Free format text: RELEASE BY SECURED PARTY AGAINST SECURITY INTEREST IN PATENTS ON REEL 025241 FRAME 0317;ASSIGNOR:MORGAN STANLEY SENIOR FUNDING, INC.;REEL/FRAME:026178/0412
Effective date: 20110406
Owner name: VISTEON CORPORATION, MICHIGAN
Oct 19, 2010ASAssignment
Free format text: SECURITY AGREEMENT (REVOLVER);ASSIGNORS:VISTEON CORPORATION;VC AVIATION SERVICES, LLC;VISTEON ELECTRONICS CORPORATION;AND OTHERS;REEL/FRAME:025238/0298
Owner name: MORGAN STANLEY SENIOR FUNDING, INC., AS AGENT, NEW
Effective date: 20101001
Effective date: 20101007
Free format text: SECURITY AGREEMENT;ASSIGNORS:VISTEON CORPORATION;VC AVIATION SERVICES, LLC;VISTEON ELECTRONICS CORPORATION;AND OTHERS;REEL/FRAME:025241/0317
Owner name: MORGAN STANLEY SENIOR FUNDING, INC., AS AGENT, NEW
Oct 7, 2010ASAssignment
Free format text: RELEASE BY SECURED PARTY AGAINST SECURITY INTEREST IN PATENTS RECORDED AT REEL 022575 FRAME 0186;ASSIGNOR:WILMINGTON TRUST FSB, AS ADMINISTRATIVE AGENT;REEL/FRAME:025105/0201
Effective date: 20101001
Owner name: VISTEON GLOBAL TECHNOLOGIES, INC., MICHIGAN
Oct 6, 2010ASAssignment
Owner name: VISTEON GLOBAL TECHNOLOGIES, INC., MICHIGAN
Free format text: RELEASE BY SECURED PARTY AGAINST SECURITY INTEREST IN PATENTS RECORDED AT REEL 022974 FRAME 0057;ASSIGNOR:THE BANK OF NEW YORK MELLON;REEL/FRAME:025095/0711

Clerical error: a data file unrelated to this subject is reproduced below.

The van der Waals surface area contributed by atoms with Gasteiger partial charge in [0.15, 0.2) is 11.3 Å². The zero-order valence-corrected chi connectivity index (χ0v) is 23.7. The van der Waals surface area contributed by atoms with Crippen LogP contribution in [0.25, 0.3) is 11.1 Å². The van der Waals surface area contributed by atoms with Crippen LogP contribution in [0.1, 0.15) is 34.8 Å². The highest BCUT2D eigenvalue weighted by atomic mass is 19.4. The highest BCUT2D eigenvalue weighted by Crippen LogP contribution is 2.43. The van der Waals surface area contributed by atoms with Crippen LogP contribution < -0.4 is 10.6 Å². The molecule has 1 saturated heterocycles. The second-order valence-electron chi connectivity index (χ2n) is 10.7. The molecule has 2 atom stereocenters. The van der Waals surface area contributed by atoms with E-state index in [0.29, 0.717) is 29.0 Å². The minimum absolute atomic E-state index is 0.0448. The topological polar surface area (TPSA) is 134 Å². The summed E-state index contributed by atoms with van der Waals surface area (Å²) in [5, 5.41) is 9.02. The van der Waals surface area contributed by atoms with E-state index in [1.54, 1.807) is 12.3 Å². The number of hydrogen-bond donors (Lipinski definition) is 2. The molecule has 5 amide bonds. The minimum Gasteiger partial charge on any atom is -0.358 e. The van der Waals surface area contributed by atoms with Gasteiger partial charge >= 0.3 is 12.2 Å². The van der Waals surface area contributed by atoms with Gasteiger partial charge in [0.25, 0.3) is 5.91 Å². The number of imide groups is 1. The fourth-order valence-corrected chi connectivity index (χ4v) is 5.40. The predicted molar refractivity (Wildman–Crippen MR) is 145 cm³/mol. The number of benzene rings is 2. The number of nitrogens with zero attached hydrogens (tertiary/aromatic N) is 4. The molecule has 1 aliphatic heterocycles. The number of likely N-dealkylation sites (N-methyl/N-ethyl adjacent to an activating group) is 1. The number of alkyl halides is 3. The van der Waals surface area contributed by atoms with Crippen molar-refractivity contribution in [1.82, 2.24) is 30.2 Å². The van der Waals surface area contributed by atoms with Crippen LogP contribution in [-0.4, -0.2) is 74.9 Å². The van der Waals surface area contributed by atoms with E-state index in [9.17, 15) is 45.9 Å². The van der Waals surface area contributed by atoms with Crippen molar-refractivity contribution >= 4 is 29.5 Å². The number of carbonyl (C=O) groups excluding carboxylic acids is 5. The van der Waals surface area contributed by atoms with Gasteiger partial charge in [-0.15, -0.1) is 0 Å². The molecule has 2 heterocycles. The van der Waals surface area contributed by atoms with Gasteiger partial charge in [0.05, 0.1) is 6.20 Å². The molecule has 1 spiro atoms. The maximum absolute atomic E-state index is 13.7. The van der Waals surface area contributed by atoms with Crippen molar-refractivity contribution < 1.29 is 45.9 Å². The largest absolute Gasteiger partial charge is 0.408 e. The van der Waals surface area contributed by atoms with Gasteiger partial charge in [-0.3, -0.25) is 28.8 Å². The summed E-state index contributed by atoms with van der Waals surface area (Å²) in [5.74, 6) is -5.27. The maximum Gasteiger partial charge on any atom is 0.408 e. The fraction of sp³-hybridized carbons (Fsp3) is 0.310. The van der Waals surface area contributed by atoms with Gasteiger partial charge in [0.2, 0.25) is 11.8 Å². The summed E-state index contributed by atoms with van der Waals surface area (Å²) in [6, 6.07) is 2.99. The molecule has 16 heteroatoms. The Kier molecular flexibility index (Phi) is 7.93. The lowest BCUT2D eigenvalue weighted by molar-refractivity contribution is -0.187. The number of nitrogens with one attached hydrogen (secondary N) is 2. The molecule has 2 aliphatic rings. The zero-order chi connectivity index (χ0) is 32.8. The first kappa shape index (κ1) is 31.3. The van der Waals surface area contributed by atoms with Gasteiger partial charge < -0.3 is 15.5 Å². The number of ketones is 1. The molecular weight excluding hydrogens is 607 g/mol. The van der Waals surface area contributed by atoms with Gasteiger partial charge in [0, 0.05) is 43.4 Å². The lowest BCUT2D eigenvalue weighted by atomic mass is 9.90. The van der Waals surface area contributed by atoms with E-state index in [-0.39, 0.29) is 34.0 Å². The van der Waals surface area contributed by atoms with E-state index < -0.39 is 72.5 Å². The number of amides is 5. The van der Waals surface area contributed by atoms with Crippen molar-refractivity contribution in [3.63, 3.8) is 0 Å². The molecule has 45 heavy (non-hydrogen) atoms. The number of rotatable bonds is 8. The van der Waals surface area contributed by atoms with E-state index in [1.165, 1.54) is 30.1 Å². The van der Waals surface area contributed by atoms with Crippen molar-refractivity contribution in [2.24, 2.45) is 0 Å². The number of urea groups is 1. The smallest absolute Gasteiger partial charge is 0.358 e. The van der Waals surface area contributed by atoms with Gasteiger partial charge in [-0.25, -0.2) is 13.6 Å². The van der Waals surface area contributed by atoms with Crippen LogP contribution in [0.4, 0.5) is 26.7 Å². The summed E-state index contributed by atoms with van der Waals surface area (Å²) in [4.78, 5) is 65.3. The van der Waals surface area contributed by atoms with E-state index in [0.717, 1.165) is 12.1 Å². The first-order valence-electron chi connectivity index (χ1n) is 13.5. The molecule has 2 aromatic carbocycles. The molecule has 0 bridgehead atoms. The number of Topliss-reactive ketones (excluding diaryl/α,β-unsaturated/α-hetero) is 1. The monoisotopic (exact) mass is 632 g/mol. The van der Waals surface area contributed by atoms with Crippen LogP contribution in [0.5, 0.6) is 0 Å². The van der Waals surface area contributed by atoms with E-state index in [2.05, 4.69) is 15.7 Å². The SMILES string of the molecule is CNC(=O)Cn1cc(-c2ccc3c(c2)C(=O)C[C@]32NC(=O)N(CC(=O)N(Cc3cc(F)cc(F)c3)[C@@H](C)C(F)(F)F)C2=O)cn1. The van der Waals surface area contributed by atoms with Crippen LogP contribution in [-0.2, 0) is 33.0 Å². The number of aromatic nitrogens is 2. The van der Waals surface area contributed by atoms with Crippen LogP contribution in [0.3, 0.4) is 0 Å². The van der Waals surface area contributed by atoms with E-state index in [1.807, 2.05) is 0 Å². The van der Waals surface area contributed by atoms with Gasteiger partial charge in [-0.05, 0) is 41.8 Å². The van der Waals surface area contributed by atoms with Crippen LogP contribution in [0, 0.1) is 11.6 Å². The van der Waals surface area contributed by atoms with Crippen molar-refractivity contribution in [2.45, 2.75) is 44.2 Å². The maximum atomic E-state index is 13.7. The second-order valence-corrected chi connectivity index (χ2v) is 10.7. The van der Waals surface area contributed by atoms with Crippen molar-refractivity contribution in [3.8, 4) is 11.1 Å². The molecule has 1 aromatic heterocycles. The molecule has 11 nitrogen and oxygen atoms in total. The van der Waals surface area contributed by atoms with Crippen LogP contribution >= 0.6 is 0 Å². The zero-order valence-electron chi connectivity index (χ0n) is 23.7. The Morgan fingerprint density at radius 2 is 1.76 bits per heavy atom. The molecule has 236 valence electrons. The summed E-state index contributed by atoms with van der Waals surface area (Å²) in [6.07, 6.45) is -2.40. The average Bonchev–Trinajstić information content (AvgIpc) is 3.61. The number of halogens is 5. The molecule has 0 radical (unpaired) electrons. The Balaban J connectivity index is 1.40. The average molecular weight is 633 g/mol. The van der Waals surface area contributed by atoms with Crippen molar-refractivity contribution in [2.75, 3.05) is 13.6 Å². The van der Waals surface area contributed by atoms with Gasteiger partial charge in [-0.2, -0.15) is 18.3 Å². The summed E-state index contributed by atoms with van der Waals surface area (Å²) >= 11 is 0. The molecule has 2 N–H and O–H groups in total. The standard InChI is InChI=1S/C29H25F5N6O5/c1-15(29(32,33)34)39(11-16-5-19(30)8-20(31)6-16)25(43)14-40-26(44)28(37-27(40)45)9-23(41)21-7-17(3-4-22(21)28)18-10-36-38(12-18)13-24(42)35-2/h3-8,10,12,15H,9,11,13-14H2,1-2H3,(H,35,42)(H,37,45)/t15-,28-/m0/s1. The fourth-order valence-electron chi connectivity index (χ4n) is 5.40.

Effective date: 20101001
Apr 21, 2009ASAssignment
Owner name: WILMINGTON TRUST FSB, AS ADMINISTRATIVE AGENT, MIN
Free format text: ASSIGNMENT OF SECURITY INTEREST IN PATENTS;ASSIGNOR:JPMORGAN CHASE BANK, N.A., AS ADMINISTRATIVE AGENT;REEL/FRAME:022575/0186
Effective date: 20090415
Free format text: ASSIGNMENT OF SECURITY INTEREST IN PATENTS;ASSIGNOR:JPMORGAN CHASE BANK, N.A., AS ADMINISTRATIVE AGENT;REEL/FRAME:22575/186
Owner name: WILMINGTON TRUST FSB, AS ADMINISTRATIVE AGENT,MINN
Feb 27, 2009ASAssignment
Owner name: JPMORGAN CHASE BANK, TEXAS
Free format text: SECURITY INTEREST;ASSIGNOR:VISTEON GLOBAL TECHNOLOGIES, INC.;REEL/FRAME:022368/0001
Effective date: 20060814
Owner name: JPMORGAN CHASE BANK,TEXAS
Free format text: SECURITY INTEREST;ASSIGNOR:VISTEON GLOBAL TECHNOLOGIES, INC.;REEL/FRAME:22368/1
Jan 20, 2005FPAYFee payment
Year of fee payment: 12
Jan 3, 2001FPAYFee payment
Year of fee payment: 8
Jun 20, 2000ASAssignment
Owner name: VISTEON GLOBAL TECHNOLOGIES, INC., MICHIGAN
Free format text: ASSIGNMENT OF ASSIGNORS INTEREST;ASSIGNOR:FORD MOTOR COMPANY;REEL/FRAME:010968/0220
Effective date: 20000615
Owner name: VISTEON GLOBAL TECHNOLOGIES, INC. 1 PARKLANE BOULE
Jan 17, 1997FPAYFee payment
Year of fee payment: 4
Feb 3, 1992ASAssignment
Owner name: FORD MOTOR COMPANY, MICHIGAN
Free format text: ASSIGNMENT OF ASSIGNORS INTEREST.;ASSIGNORS:FINN, THOMAS;WENZEL, SCOTT H.;MIKOLAJCZYK, CRAIG A.;ANDOTHERS;REEL/FRAME:006002/0629;SIGNING DATES FROM 19911219 TO 19911220